Monday, November 09, 2009

Sermon on the Mount: Jesus and Law

Does Jesus abolish the Law? It would seem so: in some of the antitheses, those parts of the Sermon which are structured along the lines of "you have heard... but I say...", Jesus appears to contradict the OT - on oaths (5:33-37), for example, or on retaliation (5:38-42). What is more, the very form of this section seems to set Jesus' authority over against the Law. The Law said that, but now I say this. Even where Jesus is clearly teaching an intensification of the Law, it would be easy to see the way in which he does this - by his own personal authority - as undermining the Law. Is Jesus, perhaps, the New Moses, come to give a New Law in place of the old?

Does Jesus require his followers to keep the Law? It would seem so: 5:19 states that "anyone who relaxes one of the least of these commandments and teaches others to do the same will be called least in the Kingdom of Heaven". Jesus appears to uphold the authority of the Law, and is clear that nothing can be taken away from it. In many of the antitheses he appears to be arguing against a false or shallow interpretation of the Law rather than the letter of the Law itself. Is Jesus, perhaps, a Jewish Reformer, come to restore the proper reading and practice of the Law by destroying false interpretations?

The answer must be that neither of the above is quite right. We need to read the Sermon as part of the Matthew's gospel, and the big point of Matthew's gospel is that Jesus fulfills the OT. He fulfills it in all sorts of ways: the gospel contains allusions to Moses (40 days and nights of fasting, 4:1), Elijah (multiplying food, 14:13f), the Exodus (2:15 amongst many others), Sinai (17:1-13, which also has echoes of Daniel's Son of Man), David (21:1f) and many others. Not all the allusions are precise, and they are not usually meant to be read in simplistic terms, like "Jesus is the new Moses/David/Israel" etc. Rather, by scattering a wide variety of allusions to Israel's history throughout his gospel Matthew makes the big picture claim that Jesus is the climax of the history of Israel, and the beginning of a new Israel - an Israel which begins with the salvation of the remnant of old Israel - gathered around himself.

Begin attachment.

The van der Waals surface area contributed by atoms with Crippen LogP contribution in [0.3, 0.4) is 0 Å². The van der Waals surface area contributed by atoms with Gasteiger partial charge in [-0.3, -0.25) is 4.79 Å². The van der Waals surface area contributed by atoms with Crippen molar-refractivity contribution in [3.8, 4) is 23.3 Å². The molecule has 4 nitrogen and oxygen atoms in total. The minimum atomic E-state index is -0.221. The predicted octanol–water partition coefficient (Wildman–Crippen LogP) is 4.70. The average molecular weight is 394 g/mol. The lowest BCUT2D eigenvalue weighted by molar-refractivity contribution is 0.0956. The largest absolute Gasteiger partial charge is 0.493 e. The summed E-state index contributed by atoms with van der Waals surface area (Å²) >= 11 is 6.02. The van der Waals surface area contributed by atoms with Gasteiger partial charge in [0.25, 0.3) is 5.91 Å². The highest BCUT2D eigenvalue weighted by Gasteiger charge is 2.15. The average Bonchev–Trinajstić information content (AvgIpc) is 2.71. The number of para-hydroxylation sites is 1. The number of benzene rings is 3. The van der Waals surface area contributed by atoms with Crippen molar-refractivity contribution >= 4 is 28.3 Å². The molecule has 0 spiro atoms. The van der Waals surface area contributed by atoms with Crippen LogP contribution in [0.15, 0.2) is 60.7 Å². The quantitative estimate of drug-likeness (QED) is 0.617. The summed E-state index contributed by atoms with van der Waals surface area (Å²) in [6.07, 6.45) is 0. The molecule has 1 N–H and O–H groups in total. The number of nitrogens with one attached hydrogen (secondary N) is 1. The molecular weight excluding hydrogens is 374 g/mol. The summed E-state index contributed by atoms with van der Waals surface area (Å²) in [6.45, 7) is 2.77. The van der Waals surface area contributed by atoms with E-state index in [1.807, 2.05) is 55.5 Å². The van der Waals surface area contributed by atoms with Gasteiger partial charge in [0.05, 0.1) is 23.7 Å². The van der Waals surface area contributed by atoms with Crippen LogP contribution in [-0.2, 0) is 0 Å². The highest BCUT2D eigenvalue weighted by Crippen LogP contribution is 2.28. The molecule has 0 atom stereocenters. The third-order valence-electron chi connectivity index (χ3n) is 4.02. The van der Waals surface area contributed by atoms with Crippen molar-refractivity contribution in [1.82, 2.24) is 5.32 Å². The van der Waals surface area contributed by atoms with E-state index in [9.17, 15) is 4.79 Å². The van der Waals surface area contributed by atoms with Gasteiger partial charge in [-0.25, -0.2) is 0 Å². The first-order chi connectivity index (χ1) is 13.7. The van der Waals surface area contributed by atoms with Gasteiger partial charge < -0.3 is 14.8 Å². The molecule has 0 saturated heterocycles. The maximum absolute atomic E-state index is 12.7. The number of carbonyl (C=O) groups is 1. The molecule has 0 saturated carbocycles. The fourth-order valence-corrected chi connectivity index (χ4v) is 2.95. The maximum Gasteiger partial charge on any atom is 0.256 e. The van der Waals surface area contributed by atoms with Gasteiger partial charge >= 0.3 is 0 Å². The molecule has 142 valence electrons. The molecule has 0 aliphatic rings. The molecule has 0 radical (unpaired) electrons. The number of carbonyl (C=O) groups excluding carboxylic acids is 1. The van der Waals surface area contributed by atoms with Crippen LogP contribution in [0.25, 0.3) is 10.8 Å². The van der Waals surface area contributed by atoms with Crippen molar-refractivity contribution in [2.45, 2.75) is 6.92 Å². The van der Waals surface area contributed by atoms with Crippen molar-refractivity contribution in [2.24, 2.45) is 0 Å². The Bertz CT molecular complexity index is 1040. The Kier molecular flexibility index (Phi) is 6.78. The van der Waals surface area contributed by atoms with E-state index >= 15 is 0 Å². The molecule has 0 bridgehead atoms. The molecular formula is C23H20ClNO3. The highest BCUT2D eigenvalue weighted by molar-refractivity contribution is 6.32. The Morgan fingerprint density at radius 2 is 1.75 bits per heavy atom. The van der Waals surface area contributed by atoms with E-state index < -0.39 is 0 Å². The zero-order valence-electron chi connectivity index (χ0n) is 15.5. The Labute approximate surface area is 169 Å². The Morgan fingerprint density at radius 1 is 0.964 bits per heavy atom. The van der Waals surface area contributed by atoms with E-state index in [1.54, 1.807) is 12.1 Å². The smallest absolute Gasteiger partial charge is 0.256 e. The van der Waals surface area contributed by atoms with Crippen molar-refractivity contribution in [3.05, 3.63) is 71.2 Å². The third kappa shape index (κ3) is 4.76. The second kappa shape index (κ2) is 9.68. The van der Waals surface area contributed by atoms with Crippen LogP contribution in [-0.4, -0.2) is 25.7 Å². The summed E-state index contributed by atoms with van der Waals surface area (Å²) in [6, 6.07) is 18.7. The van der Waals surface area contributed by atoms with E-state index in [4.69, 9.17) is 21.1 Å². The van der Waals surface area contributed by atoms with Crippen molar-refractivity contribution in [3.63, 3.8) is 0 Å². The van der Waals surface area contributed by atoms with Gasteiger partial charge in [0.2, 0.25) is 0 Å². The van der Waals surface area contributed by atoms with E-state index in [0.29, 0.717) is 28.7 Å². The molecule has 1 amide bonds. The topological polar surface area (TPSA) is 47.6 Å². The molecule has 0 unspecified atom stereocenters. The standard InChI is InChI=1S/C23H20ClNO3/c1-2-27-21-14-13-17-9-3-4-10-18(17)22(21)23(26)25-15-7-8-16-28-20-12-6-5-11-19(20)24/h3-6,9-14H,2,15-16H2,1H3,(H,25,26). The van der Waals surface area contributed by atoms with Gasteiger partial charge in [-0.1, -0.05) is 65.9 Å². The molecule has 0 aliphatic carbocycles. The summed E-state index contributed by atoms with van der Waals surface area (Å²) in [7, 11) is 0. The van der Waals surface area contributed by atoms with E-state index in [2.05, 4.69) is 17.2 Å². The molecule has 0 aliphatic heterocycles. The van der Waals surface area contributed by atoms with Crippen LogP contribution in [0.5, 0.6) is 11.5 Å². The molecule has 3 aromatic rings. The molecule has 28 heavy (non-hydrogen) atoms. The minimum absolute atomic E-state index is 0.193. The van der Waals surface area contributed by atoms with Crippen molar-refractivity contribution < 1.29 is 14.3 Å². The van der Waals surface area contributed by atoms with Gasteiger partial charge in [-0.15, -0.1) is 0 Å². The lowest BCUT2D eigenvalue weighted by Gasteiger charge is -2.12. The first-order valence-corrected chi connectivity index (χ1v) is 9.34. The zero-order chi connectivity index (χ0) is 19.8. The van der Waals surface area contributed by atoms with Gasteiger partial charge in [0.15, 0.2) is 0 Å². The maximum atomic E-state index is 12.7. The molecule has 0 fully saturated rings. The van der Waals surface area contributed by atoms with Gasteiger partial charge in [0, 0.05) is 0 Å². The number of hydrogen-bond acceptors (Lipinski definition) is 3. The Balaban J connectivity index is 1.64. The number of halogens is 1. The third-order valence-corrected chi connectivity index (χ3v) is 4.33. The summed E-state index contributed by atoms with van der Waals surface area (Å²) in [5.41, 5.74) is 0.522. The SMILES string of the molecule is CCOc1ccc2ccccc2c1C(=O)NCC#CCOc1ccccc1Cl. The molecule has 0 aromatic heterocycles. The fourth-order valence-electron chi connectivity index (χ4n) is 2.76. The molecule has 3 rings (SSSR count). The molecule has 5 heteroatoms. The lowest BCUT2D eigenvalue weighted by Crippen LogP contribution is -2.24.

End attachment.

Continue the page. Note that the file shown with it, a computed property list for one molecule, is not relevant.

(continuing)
And here in the Sermon we find Jesus saying "do not think that I have come to abolish the Law and the Prophets; I have not come to abolish them but to fulfill them" (5:17). The Law is, as far as Matthew is concerned (and Matthew could surely only have got this idea from Jesus), on a par with the Prophets. Both are fulfilled in him. He is the climax of everything they were about, the one who brings them to their intended end - in the teleological sense. Does the law pass away? No more than the prophets pass away! But both have reached that point in their existence where they can be, if you like, tied off. This is the conclusion. Henceforth, it is not the Law that defines our ethics, any more than it is the Prophets who define our expectation. It is Christ, and the Law and the Prophets as they reach their climax in him.

No comments:

Post a Comment